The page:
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Sales Training - Time Discipline in Sales


By Steven J. Schmidt

In business, particularly sales, time is money. The more time that one has to sell, the more potential there is to make more money. With that in mind, there are certain situations where you have to be very disciplined in terms of the amount of time you spend with a customer.

You want to get the sale, but you also don't want to spend tons of time on one customer when you could have easily obtained two more sales in that time frame. I have been guilty of doing this, and I know many salespeople who have been guilty of the same problem.

Let's say you're selling phone service for AT&T business-to-business. You should already know how long an average sale takes in order for the customer to be satisfied, and for you to get the information you need to close the deal. Let's say it takes you 30 minutes to get into the door, make the sale and close the deal. That should be your time gauge that you're working for. When the 30-minute mark hits, and you're still with the customer after the sale has been made, there is no problem with saying, "I would love to talk later, but I'm sorry, I have a few more appointments to go to before the day is over." Don't be afraid to say that because the customer will respect that you have other potential clients.

Additionally, you should also have an idea if a sale is not meant to be. In other words, you should know within the first 30 to 60 seconds if the sale is even going to take place, or a good lead will come out of it. Once you realize that the sale will not occur or that it won't be a solid lead, you have to walk away. You have to also realize that for every person that isn't interested in buying your service, you're only getting closer to the client that will buy what you're selling. All you have to say to the person who appears uninterested is, "Here's my card, and if you're interested feel free to contact me." You're not being to pushy; you're just leaving them with something instead of looking as if you're trying to sell them.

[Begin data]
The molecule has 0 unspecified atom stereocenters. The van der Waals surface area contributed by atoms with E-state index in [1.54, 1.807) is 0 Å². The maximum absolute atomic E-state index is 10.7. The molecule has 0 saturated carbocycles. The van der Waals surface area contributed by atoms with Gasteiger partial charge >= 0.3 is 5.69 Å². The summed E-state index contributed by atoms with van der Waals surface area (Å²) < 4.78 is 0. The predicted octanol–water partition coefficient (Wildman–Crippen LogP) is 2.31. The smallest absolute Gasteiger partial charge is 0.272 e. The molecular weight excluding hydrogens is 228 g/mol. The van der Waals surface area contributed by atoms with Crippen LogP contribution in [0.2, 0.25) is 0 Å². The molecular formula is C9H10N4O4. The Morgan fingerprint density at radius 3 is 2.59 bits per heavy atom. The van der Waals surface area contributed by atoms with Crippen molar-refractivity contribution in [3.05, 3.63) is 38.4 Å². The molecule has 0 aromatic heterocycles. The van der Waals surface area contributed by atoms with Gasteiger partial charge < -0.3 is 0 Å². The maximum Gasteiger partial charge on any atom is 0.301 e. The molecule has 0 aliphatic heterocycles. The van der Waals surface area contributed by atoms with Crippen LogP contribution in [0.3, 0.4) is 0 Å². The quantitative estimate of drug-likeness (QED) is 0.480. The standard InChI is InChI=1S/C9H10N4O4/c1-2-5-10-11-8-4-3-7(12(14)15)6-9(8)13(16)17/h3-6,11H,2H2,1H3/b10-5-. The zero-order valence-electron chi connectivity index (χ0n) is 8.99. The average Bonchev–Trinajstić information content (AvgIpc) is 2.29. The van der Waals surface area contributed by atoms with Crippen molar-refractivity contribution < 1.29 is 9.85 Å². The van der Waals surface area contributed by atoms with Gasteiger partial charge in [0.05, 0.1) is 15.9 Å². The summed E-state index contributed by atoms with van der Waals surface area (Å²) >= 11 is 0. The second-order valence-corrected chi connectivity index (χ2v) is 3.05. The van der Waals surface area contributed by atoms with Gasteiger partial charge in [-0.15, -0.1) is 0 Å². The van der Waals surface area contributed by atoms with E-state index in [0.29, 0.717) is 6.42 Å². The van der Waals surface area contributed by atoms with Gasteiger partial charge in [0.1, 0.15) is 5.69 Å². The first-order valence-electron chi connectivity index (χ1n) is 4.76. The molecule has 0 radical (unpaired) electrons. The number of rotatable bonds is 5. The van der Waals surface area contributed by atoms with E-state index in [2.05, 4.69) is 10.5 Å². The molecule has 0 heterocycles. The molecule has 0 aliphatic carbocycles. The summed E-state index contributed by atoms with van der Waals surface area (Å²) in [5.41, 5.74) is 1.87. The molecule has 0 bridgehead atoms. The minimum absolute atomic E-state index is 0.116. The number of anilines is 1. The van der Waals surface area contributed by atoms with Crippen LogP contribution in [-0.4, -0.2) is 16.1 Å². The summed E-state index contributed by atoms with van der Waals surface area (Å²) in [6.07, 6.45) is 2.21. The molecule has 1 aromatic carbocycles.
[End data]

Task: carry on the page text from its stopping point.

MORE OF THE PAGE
If they're nasty, you can simply say, "I'm sorry to bother you and I will make sure that it doesn't happen again." I've been in these situations. Sometimes, when you're extremely nice, the person completely changes their mind, and suddenly gains interest. Just don't forget, you're against time, and you don't want to waste it talking to someone when it's not going to help you make a sale.

You should also avoid talk on the phone on a personal level during your hours of operation. The last thing that you want to happen is talk about the Philadelphia 76ers picking up Elton Brand to your friend for 30 minutes, when you could have earned a sale or two worth $500 in that time span. As I said before, time is money in sales, and talking sports with your buddy is time not well spent.

Make sure you block out certain times when you're out in the field to turn your phone on silent or vibrate. That should be your "money time." Say, for example, you don't pick up your phone from 11-1 p.m., but call everyone back during your lunch break, which is 1-2 p.m. That's perfectly fine. After you answer phone calls and eat lunch, your phone should be off line from 3-6 PM. If you start doing that, you will see that your time is being spent intelligently, as you're maximizing your opportunity to earn a few sales.

The last thing you want in sales is for something to break your flow. You will always be tested, especially once you are becoming more and more successful. All you have to do is stick to your guns and stay disciplined in doing so.



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